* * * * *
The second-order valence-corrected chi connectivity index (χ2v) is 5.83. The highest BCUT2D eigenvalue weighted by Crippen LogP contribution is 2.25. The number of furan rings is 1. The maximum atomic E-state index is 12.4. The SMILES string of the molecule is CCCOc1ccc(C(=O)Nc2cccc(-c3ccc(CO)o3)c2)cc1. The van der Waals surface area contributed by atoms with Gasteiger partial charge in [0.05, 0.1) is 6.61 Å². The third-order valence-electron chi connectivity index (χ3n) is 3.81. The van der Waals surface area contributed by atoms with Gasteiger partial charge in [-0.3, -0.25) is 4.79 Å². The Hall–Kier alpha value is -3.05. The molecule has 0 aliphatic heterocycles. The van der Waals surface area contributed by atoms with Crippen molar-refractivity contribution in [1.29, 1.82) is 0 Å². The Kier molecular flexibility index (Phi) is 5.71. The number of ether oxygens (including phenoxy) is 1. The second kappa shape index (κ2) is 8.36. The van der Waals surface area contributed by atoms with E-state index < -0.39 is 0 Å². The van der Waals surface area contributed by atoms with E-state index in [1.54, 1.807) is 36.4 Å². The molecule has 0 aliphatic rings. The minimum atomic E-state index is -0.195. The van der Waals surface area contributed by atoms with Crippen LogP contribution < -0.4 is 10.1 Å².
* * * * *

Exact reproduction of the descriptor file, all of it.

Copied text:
The second-order valence-corrected chi connectivity index (χ2v) is 5.83. The highest BCUT2D eigenvalue weighted by Crippen LogP contribution is 2.25. The number of furan rings is 1. The maximum atomic E-state index is 12.4. The SMILES string of the molecule is CCCOc1ccc(C(=O)Nc2cccc(-c3ccc(CO)o3)c2)cc1. The van der Waals surface area contributed by atoms with Gasteiger partial charge in [0.05, 0.1) is 6.61 Å². The third-order valence-electron chi connectivity index (χ3n) is 3.81. The van der Waals surface area contributed by atoms with Gasteiger partial charge in [-0.3, -0.25) is 4.79 Å². The Hall–Kier alpha value is -3.05. The molecule has 0 aliphatic heterocycles. The van der Waals surface area contributed by atoms with Crippen molar-refractivity contribution in [1.29, 1.82) is 0 Å². The Kier molecular flexibility index (Phi) is 5.71. The number of ether oxygens (including phenoxy) is 1. The second kappa shape index (κ2) is 8.36. The van der Waals surface area contributed by atoms with E-state index < -0.39 is 0 Å². The van der Waals surface area contributed by atoms with E-state index in [1.54, 1.807) is 36.4 Å². The molecule has 0 aliphatic rings. The minimum atomic E-state index is -0.195. The van der Waals surface area contributed by atoms with Crippen LogP contribution < -0.4 is 10.1 Å².